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Ann Landers was a pen name created by Chicago Sun-Times advice columnist Ruth Crowley in 1943 and taken over by Eppie Lederer in 1955. For 56 years, the Ask Ann Landers syndicated advice column was a regular feature in many newspapers across North America. Due to this popularity, 'Ann Landers', though fictional, became something of a national institution and cultural icon.
The creator of the 'Ann Landers' pseudonym was Ruth Crowley, a Chicago nurse who had been writing a child-care column for the Sun since 1941. She chose the pseudonym at random — borrowing the surname 'Landers' from a family friend — in order to prevent confusion between her two columns. Unlike her eventual successor Esther Lederer, Crowley kept her identity as Landers secret, even enjoining her children to help her keep it quiet. Crowley took a three-year break from writing the column from 1948 until 1951. After 1951 she continued the column for the Chicago Sun-Times and in syndication (since 1951) to 26 other newspapers until her death, aged 48, on July 20, 1955. Crowley spent a total of nine years writing advice as 'Ann Landers'.
In the three-month period after Crowley’s death, various writers, including Connie Chancellor, took over the column.
By including expert advice from authorities, which none of her competitors did, Lederer won a contest to become the new writer of the column, debuting on October 16, 1955. The column opened with a letter from a "Non-Eligible Bachelor," who despaired of getting married. Her advice was, "You're a big boy now...don't let spite ruin your life." Lederer went on to advise thousands of other readers over the next several decades. Eventually, she became owner of the copyright. She chose not to have a different writer continue the column after her death, so the "Ann Landers" column ceased after publication of the few weeks' worth of material which she had written before her death.
Sometimes she expressed unpopular opinions. She repeatedly favored legalization of prostitution and was pro-choice, yet denounced atheist Madalyn Murray O'Hair. In 1973, she wrote in support of the legalization of homosexual acts, saying that she had been "pleading for compassion and understanding and equal rights for homosexuals" for 18 years, and in 1976 writing that she "fought for the civil rights of homosexuals 20 years ago and argued that they should be regarded as full and equal citizens. Nevertheless, for years, she described homosexuality as "unnatural," a "sickness," and a "dysfunction." Not till 1992 did she eventually reverse her opinion, and even then only after reviewing research and receiving nearly 75,000 letters that gays and lesbians wrote to her saying that they were happy being gay, writing that "it is my firm conviction that homosexuality is not learned behavior," adding that while being gay could be suppressed, it could not be altered.
Even so, in 1996, she wrote regarding gay marriage, "Before you gay-rights folks land on me with both feet ... I cannot support same-sex marriage, however, because it flies in the face of cultural and traditional family life as we have known it for centuries."
In 1995, Eppie commented thus in The New Yorker about Pope John Paul II: "He has a sweet sense of humor. Of course, he's a Polack. They're very anti-women." Polish-Americans responded with outrage. She issued a formal apology, but refused to comment further. The Milwaukee Journal Sentinel canceled her column after that incident. In that same article, she had noted that President John F. Kennedy's father, Joseph P. Kennedy, Sr., was anti-Semitic.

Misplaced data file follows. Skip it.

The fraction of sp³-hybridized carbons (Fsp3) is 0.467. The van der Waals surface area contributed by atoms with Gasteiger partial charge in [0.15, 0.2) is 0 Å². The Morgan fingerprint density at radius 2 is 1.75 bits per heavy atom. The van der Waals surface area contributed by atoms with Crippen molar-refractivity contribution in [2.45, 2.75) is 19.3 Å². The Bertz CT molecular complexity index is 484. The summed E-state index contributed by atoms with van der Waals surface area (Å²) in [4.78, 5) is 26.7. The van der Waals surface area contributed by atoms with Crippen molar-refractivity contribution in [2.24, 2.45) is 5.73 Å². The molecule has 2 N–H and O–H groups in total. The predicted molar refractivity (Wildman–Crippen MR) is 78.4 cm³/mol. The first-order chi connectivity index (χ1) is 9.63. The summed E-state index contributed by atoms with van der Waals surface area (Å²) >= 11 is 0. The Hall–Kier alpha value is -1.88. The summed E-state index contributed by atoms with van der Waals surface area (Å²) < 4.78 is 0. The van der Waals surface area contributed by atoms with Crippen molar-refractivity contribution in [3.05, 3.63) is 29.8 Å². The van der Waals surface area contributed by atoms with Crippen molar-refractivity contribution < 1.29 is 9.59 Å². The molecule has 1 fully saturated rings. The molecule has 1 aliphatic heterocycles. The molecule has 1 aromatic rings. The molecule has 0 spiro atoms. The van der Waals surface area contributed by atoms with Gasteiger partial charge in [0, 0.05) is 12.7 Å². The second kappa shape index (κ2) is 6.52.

A 1995 "Ann Landers" column said, "In recent years, there have been reports of people with twisted minds putting razor blades and poison in taffy apples and Halloween candy. It is no longer safe to let your child eat treats that come from strangers." The vague warning was criticized for causing fear dishonestly, as there have been no documented cases of children receiving poisoned candy during door-to-door Halloween trick-or-treating.
In her March 28, 1965, column, regarding ownership of wedding gifts, Lederer wrote that "the wedding gifts belong to the bride." She went on to state that the bride should "consult a lawyer about the checks. In some states this could be considered community property." The advice was mistaken because only gifts given after the marriage would be considered community property in some states (or else because wedding gifts—if so designated—can be considered back-dated gifts to the bride). The column has provided teaching material for law professors and law students.
In a 1996 column, she "informed" her readers that they should avoid throwing rice at weddings, lest birds eat it and explode. Such advice was erroneous, as milled rice is not harmful to birds.
After Lederer died in June 2002, her last column ran July 27. Lederer's daughter Margo Howard (who wrote Dear Prudence) said the column would end according to Lederer's wishes. Creators Syndicate President Rick Newcombe said Lederer's editors, Kathy Mitchell and Marcy Sugar, should start a column of their own. Though Mitchell and Sugar were reluctant, many readers wanted the column to continue. Thus began the "Annie's Mailbox" column in approximately 800 newspapers. Newspapers were given three possible choices: classic Ann Landers, Annie's Mailbox, and Dear Prudence. "Annie's Mailbox" is still syndicated in numerous newspapers throughout the US.
A few months after Eppie Lederer took over as Ann Landers, her twin sister Pauline Phillips introduced a similar column, Dear Abby, which produced a lengthy estrangement between the two sisters. Pauline Phillips wrote her column until her retirement in 2002 when her daughter, Jeanne Phillips, took over.
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